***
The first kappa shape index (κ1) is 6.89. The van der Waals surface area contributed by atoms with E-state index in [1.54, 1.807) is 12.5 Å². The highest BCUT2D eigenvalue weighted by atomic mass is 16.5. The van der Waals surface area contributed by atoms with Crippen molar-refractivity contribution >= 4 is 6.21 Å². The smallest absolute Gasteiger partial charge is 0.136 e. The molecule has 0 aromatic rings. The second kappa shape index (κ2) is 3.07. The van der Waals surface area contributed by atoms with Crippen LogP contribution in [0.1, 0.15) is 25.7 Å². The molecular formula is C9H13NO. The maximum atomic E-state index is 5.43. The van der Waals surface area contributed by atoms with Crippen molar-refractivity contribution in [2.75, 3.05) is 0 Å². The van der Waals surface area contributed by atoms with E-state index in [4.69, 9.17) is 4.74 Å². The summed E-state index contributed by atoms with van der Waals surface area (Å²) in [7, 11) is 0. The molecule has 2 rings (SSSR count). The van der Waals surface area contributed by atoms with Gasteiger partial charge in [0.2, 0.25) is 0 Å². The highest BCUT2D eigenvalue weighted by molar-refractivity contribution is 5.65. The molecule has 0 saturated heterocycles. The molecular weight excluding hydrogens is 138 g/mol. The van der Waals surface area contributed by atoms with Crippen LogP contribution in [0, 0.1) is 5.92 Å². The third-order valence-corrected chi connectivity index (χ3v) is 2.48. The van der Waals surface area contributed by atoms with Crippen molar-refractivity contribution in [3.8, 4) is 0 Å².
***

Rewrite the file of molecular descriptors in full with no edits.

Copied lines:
The first kappa shape index (κ1) is 6.89. The van der Waals surface area contributed by atoms with E-state index in [1.54, 1.807) is 12.5 Å². The highest BCUT2D eigenvalue weighted by atomic mass is 16.5. The van der Waals surface area contributed by atoms with Crippen molar-refractivity contribution >= 4 is 6.21 Å². The smallest absolute Gasteiger partial charge is 0.136 e. The molecule has 0 aromatic rings. The second kappa shape index (κ2) is 3.07. The van der Waals surface area contributed by atoms with Crippen LogP contribution in [0.1, 0.15) is 25.7 Å². The molecular formula is C9H13NO. The maximum atomic E-state index is 5.43. The van der Waals surface area contributed by atoms with Crippen molar-refractivity contribution in [2.75, 3.05) is 0 Å². The van der Waals surface area contributed by atoms with E-state index in [4.69, 9.17) is 4.74 Å². The summed E-state index contributed by atoms with van der Waals surface area (Å²) in [7, 11) is 0. The molecule has 2 rings (SSSR count). The van der Waals surface area contributed by atoms with Gasteiger partial charge in [0.2, 0.25) is 0 Å². The highest BCUT2D eigenvalue weighted by molar-refractivity contribution is 5.65. The molecule has 0 saturated heterocycles. The molecular weight excluding hydrogens is 138 g/mol. The van der Waals surface area contributed by atoms with Crippen LogP contribution in [0, 0.1) is 5.92 Å². The third-order valence-corrected chi connectivity index (χ3v) is 2.48. The van der Waals surface area contributed by atoms with Crippen molar-refractivity contribution in [3.8, 4) is 0 Å².